Summary for SL1 PCR conditions'

burglin at ubaclu.unibas.ch burglin at ubaclu.unibas.ch
Thu Aug 24 15:24:51 EST 1995


Hi,
here is a summary of responses I got for the SL1 primer conditions.

Thomas Burglin


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I have used the complete SL1 sequence (plus a 5' end restriction site) 
in PCR my hyb. temp was
55 degrees for 30 seconds.  It worked well and was very specific.  However,
I used a reverse transcribed template that was reverse transcribed from
only about 200-300 nt's away from the SL so I was pretty confident that it
was there.  
Good Luck!
Terese Rakow
The Scripps Research Inst.  

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I use SL1 primers a lot here both for library amplification and RT-PCR.
I use modified SL1's which have re sites at the 5' end (and also changes in
the SL1 itself to remove stop codons (lower case bases)- I've been making
expression libraries).

Sequences:
RESTRICTION SITES       GCTCTAGAGCGGCCGC
                           Xba1   Not1

SL1                       GGTTTAATTACCCAAGTTTGAG

SL1Ä1     GCTCTAGAGCGGCCGCGGTTTAgTTACCCAAGTTTGAG  38

SL1Ä2    GCTCTAGAGCGGCCGCGGGTTTAATTACCCAAGTTgGAG  39

SL1Ä3   GCTCTAGAGCGGCCGCGGGGTTTAATTACCCAAGTTgGAG  40

I use these at 100 ng per 100 µl reaction,
and use an annealing temp of 57-60¡C unless using a degenerate or dT oligo
downstream when the temp is dictated by that oligo.

For RT PCRs I use a Perkin Elmer kit, but split the initial RT (20 µl) into
up to 8 separate aliquots for PCR.
For library PCRs I use 10 µl of library (neat phage at ~10e9 pfu/ml)

We have also used an SL2 oligo (like SL1Ä1) with similar success.

Mark

Dr. Mark Blaxter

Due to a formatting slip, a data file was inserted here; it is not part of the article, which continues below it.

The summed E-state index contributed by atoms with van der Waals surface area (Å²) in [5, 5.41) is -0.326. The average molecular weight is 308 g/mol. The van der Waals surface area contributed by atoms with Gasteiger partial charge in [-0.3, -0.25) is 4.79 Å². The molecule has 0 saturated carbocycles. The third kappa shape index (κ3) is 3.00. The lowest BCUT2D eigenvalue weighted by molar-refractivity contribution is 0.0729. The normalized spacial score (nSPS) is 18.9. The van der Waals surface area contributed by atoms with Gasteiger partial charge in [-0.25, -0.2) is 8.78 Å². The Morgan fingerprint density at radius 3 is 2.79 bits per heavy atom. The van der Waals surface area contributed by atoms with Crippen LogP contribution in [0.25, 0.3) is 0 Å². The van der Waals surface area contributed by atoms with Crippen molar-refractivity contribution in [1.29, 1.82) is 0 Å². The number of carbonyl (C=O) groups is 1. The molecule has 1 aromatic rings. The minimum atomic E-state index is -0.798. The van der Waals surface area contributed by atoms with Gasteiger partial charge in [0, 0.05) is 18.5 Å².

has moved as of August 1st 1995
email  Mark.Blaxter at ed.ac.uk
Institute of Cell, Animal and Population Biology
Ashworth Laboratories, King's Buildings
University of Edinburgh
West Mains Road
EDINBURGH  EH9 3JT
United Kingdom
Fax :   (+44) 131 650 5450
phone:  (+44) 131 650 6760

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My experience with using SL1 as the means to get the 5'-end of a cDNA is 
that one has to be wary of what one gets out of the RT-PCR.  It appears 
that by PCR, one can find SL1 spliced to bonafide cis acceptor sites, 
so you have to be careful using this approach.  I would suggest checking 
that you have the real 5-end by some other means, as well; say RNase 
protection, or primer extension.  However, I have managed to clone the 
5'-ends of several cDNAs (and verified them) using SL1.  I use standard 
PCR conditions (55 degrees), but the primer I use has a modified 5'-end to 
include an EcoRI site.

Jonathan Pettitt

------------------

I thought you might be interested to know that I used a primer against
SL1 to fish out the potential 5' end of the lin-22 cDNA.  I first used
oligo dT to reverse transcribe total RNA from wt and mutants. I then
set up a PCR reaction using SL1 and an internal primer: 50 ul rxns using
50 pmol of each primer, hot start 94 deg C, then 1' at 94, 1' at 55, and
3' at 72 per cycle.  I went 40 cycles total.  I could not see any sharp
bands after this, so I repeated another 30 cycles with SL1 and a second
internal primer, same conditions.  I think that lin-22 is a fairly rare
message since I could not find it in 2 million clones of the Barstead
library, 1 million clones of the Martin 1-2 kb library, or 1 million of
the Martin 2-3 kb library.  My luck with Northerns is also not too stellar
(ie. one possible message in 2 ug of poly A+ on film for 2 weeks with 
screens).  Anyway, the point is that you may have much better luck with
your message and not need so many rounds of PCR.  I should also tell you
that the distance between my internal primer and SL1 was fairly short
(about 200 bp), and this may also be an important consideration.
Good luck with finding your clone! I consider myself fairly lucky in
getting the 5' end, but the 3' end has been evil....

Lisa Wrischnik
wrisch at cgl.ucsf.edu

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